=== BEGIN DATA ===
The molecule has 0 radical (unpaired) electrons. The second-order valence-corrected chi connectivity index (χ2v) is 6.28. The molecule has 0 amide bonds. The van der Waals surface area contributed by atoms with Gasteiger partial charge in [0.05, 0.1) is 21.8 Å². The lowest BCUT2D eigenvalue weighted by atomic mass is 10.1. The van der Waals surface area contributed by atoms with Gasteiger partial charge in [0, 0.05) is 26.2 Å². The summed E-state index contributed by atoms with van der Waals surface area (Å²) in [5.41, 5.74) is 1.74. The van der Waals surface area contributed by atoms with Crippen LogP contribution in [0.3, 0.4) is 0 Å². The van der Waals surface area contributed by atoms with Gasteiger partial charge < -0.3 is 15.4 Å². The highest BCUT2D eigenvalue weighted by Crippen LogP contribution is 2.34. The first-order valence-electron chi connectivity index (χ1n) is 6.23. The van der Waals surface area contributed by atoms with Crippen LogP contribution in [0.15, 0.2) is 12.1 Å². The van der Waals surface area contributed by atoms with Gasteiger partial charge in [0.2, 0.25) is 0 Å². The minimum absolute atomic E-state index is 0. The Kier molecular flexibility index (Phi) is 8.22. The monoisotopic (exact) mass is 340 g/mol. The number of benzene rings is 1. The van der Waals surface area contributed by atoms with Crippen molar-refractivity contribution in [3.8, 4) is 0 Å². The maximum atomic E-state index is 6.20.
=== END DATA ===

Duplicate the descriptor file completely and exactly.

The molecule has 0 radical (unpaired) electrons. The second-order valence-corrected chi connectivity index (χ2v) is 6.28. The molecule has 0 amide bonds. The van der Waals surface area contributed by atoms with Gasteiger partial charge in [0.05, 0.1) is 21.8 Å². The lowest BCUT2D eigenvalue weighted by atomic mass is 10.1. The van der Waals surface area contributed by atoms with Gasteiger partial charge in [0, 0.05) is 26.2 Å². The summed E-state index contributed by atoms with van der Waals surface area (Å²) in [5.41, 5.74) is 1.74. The van der Waals surface area contributed by atoms with Crippen LogP contribution in [0.3, 0.4) is 0 Å². The van der Waals surface area contributed by atoms with Gasteiger partial charge < -0.3 is 15.4 Å². The highest BCUT2D eigenvalue weighted by Crippen LogP contribution is 2.34. The first-order valence-electron chi connectivity index (χ1n) is 6.23. The van der Waals surface area contributed by atoms with Crippen LogP contribution in [0.15, 0.2) is 12.1 Å². The van der Waals surface area contributed by atoms with Gasteiger partial charge in [0.2, 0.25) is 0 Å². The minimum absolute atomic E-state index is 0. The Kier molecular flexibility index (Phi) is 8.22. The monoisotopic (exact) mass is 340 g/mol. The number of benzene rings is 1. The van der Waals surface area contributed by atoms with Crippen molar-refractivity contribution in [3.8, 4) is 0 Å². The maximum atomic E-state index is 6.20.